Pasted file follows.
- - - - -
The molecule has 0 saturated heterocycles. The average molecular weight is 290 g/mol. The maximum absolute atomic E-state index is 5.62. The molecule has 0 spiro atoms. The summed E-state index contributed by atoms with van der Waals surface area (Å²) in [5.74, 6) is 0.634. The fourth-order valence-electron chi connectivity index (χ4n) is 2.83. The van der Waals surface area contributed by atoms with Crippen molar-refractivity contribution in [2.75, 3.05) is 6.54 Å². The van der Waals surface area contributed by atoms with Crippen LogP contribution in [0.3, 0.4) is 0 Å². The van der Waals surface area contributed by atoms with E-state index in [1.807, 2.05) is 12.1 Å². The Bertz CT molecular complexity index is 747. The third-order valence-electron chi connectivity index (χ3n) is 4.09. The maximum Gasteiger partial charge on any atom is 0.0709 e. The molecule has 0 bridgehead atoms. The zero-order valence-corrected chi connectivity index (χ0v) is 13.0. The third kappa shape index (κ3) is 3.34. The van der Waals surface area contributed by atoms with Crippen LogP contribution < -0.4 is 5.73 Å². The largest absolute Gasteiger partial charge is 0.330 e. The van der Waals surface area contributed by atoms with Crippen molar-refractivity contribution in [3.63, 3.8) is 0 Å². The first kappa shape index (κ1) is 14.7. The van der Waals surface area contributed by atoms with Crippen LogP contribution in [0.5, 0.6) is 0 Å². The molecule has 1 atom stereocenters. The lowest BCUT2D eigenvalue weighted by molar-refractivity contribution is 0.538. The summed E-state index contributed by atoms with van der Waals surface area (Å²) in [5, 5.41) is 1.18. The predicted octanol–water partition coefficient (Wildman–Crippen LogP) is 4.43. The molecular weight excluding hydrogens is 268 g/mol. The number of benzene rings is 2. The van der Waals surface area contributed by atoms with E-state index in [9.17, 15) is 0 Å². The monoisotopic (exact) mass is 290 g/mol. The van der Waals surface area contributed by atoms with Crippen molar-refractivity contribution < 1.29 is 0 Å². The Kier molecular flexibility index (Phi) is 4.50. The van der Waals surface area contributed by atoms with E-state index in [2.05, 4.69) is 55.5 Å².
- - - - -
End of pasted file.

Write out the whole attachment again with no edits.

The molecule has 0 saturated heterocycles. The average molecular weight is 290 g/mol. The maximum absolute atomic E-state index is 5.62. The molecule has 0 spiro atoms. The summed E-state index contributed by atoms with van der Waals surface area (Å²) in [5.74, 6) is 0.634. The fourth-order valence-electron chi connectivity index (χ4n) is 2.83. The van der Waals surface area contributed by atoms with Crippen molar-refractivity contribution in [2.75, 3.05) is 6.54 Å². The van der Waals surface area contributed by atoms with Crippen LogP contribution in [0.3, 0.4) is 0 Å². The van der Waals surface area contributed by atoms with E-state index in [1.807, 2.05) is 12.1 Å². The Bertz CT molecular complexity index is 747. The third-order valence-electron chi connectivity index (χ3n) is 4.09. The maximum Gasteiger partial charge on any atom is 0.0709 e. The molecule has 0 bridgehead atoms. The zero-order valence-corrected chi connectivity index (χ0v) is 13.0. The third kappa shape index (κ3) is 3.34. The van der Waals surface area contributed by atoms with Crippen LogP contribution < -0.4 is 5.73 Å². The largest absolute Gasteiger partial charge is 0.330 e. The van der Waals surface area contributed by atoms with Crippen molar-refractivity contribution in [3.63, 3.8) is 0 Å². The first kappa shape index (κ1) is 14.7. The van der Waals surface area contributed by atoms with Crippen LogP contribution in [0.5, 0.6) is 0 Å². The molecule has 1 atom stereocenters. The lowest BCUT2D eigenvalue weighted by molar-refractivity contribution is 0.538. The summed E-state index contributed by atoms with van der Waals surface area (Å²) in [5, 5.41) is 1.18. The predicted octanol–water partition coefficient (Wildman–Crippen LogP) is 4.43. The molecular weight excluding hydrogens is 268 g/mol. The number of benzene rings is 2. The van der Waals surface area contributed by atoms with E-state index in [9.17, 15) is 0 Å². The monoisotopic (exact) mass is 290 g/mol. The van der Waals surface area contributed by atoms with Crippen molar-refractivity contribution < 1.29 is 0 Å². The Kier molecular flexibility index (Phi) is 4.50. The van der Waals surface area contributed by atoms with E-state index in [2.05, 4.69) is 55.5 Å².